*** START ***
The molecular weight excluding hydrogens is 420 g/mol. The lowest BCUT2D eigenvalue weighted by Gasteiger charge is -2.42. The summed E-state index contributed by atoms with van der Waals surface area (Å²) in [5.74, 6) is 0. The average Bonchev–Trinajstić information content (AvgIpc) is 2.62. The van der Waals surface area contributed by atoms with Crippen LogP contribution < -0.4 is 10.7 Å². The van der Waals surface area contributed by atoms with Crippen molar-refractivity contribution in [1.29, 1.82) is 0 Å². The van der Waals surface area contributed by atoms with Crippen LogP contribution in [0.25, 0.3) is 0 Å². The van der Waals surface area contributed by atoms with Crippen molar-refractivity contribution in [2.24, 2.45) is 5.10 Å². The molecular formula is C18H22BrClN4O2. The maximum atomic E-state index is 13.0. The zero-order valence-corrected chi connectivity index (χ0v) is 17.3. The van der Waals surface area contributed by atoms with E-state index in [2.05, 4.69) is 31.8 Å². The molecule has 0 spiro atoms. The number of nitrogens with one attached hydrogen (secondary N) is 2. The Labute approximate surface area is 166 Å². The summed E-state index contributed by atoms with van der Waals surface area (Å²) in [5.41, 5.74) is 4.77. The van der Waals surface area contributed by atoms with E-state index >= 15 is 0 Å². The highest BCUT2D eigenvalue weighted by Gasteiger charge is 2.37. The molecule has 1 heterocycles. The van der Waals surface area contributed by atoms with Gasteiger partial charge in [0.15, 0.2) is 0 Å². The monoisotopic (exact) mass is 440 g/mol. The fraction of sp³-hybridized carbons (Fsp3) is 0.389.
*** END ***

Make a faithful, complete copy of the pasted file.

The molecular weight excluding hydrogens is 420 g/mol. The lowest BCUT2D eigenvalue weighted by Gasteiger charge is -2.42. The summed E-state index contributed by atoms with van der Waals surface area (Å²) in [5.74, 6) is 0. The average Bonchev–Trinajstić information content (AvgIpc) is 2.62. The van der Waals surface area contributed by atoms with Crippen LogP contribution < -0.4 is 10.7 Å². The van der Waals surface area contributed by atoms with Crippen molar-refractivity contribution in [1.29, 1.82) is 0 Å². The van der Waals surface area contributed by atoms with Crippen LogP contribution in [0.25, 0.3) is 0 Å². The van der Waals surface area contributed by atoms with Crippen molar-refractivity contribution in [2.24, 2.45) is 5.10 Å². The molecular formula is C18H22BrClN4O2. The maximum atomic E-state index is 13.0. The zero-order valence-corrected chi connectivity index (χ0v) is 17.3. The van der Waals surface area contributed by atoms with E-state index in [2.05, 4.69) is 31.8 Å². The molecule has 0 spiro atoms. The number of nitrogens with one attached hydrogen (secondary N) is 2. The Labute approximate surface area is 166 Å². The summed E-state index contributed by atoms with van der Waals surface area (Å²) in [5.41, 5.74) is 4.77. The van der Waals surface area contributed by atoms with E-state index >= 15 is 0 Å². The highest BCUT2D eigenvalue weighted by Gasteiger charge is 2.37. The molecule has 1 heterocycles. The van der Waals surface area contributed by atoms with Gasteiger partial charge in [0.15, 0.2) is 0 Å². The monoisotopic (exact) mass is 440 g/mol. The fraction of sp³-hybridized carbons (Fsp3) is 0.389.